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you know better than that. >> no, i'm outraged. collusion, collusion, collusion. collusion, collusion, collusion. no collusion, chris. >> here's my case. >> apologize. >> never. >> never? >> i didn't do anything wrong. these questions are real. they needed to be regarded as such. >> treasonous. >> did you hear me say that? >> no. how about this network should apologize. how about jeff zucker. >> do i ask you to apologize for everything the president says that isn't true. >> no. >> okay. >> i ask you to apologize. >> tell me what i did and i'll apologize. >> i'm not saying that you should do it. you're network should apologize. >> i don't apologize for the network. >> your network should apologize. >> i'm proud of the network and the job it does but i only control what i say. >> the washington post should apologize and adam schiff should apologize. >> that's a question for him. >> before we start jamming him up in obstruction, couldn't we take a day off and say the man was falsely accused? this is a -- >> i don't believe he was
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falsely accused. >> he was. >> show people what is in the record and let them decide. >> what do you mean he wasn't falsely accused? >> he did a pattern of things that triggered the curiosity and concern of a lifelong prosecutor, rod rosenstein. not some clintonista or some democrat congressman. he called for the special counsel. >> he didn't reveal to the court that christopher steele had been fired by the fbi. was paid $1.1 million by hillary clinton. >> certain things they corroborate -- >> if you read that dossier you get past the second page and you think it's an intelligent report you're an idiot. >> it's a compilation of different sources. >> it is a national enquirer story. it is a cheap national enquirer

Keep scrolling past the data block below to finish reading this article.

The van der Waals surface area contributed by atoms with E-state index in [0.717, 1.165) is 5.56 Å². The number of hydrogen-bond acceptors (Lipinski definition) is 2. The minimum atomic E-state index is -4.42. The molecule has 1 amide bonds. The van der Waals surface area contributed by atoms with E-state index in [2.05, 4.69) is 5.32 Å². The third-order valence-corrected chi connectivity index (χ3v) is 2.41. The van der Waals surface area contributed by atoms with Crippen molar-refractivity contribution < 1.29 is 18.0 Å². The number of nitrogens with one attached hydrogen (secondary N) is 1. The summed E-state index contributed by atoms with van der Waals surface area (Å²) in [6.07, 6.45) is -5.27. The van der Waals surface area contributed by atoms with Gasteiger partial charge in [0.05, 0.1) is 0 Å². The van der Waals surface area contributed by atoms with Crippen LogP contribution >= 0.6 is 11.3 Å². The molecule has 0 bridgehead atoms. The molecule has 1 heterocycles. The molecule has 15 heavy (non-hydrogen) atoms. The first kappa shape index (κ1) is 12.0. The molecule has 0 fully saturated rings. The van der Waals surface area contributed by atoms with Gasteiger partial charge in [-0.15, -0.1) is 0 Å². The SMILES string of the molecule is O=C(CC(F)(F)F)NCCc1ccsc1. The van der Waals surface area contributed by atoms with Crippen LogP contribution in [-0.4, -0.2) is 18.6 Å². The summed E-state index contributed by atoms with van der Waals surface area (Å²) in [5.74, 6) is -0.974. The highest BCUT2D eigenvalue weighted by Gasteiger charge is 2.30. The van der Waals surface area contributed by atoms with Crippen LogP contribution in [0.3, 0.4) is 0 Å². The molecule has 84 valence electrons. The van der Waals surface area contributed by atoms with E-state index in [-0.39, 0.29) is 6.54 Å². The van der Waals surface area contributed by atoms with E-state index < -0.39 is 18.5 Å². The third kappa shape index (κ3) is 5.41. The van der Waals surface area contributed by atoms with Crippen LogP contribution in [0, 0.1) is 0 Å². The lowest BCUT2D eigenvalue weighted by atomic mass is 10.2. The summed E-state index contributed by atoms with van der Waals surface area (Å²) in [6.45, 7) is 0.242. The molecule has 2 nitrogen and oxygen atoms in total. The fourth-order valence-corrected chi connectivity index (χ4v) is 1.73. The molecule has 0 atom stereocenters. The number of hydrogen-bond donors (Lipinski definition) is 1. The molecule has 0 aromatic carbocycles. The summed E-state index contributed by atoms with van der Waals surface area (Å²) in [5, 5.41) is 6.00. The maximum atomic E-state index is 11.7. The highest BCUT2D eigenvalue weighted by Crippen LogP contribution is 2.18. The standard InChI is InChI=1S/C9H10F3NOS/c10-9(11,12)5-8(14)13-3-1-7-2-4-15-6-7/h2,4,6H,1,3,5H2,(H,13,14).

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story. i've had four or five retired cia agents read it. >> there was russian interference and his guys were taking meetings. >> page four of the affidavit is the report. the guy you just had on here said there never would have been a fisa warrant without the steele affidavit. steele was put forward as a completely verified informant. >> but they understand it -- you know this. >> no, you have to tell the fisa court, there's a great obligation on the prosecutor before a fisa court. >> let's see what we can. >> i have seen. >> i know you have. i'm saying the rest of us, rudy. let people see it and make their judgments. >> the footnote is public. >> four pages on all the efforts of mueller is not enough. >> no, we're talking about rod rosenstein who has to account for the fact that he signed a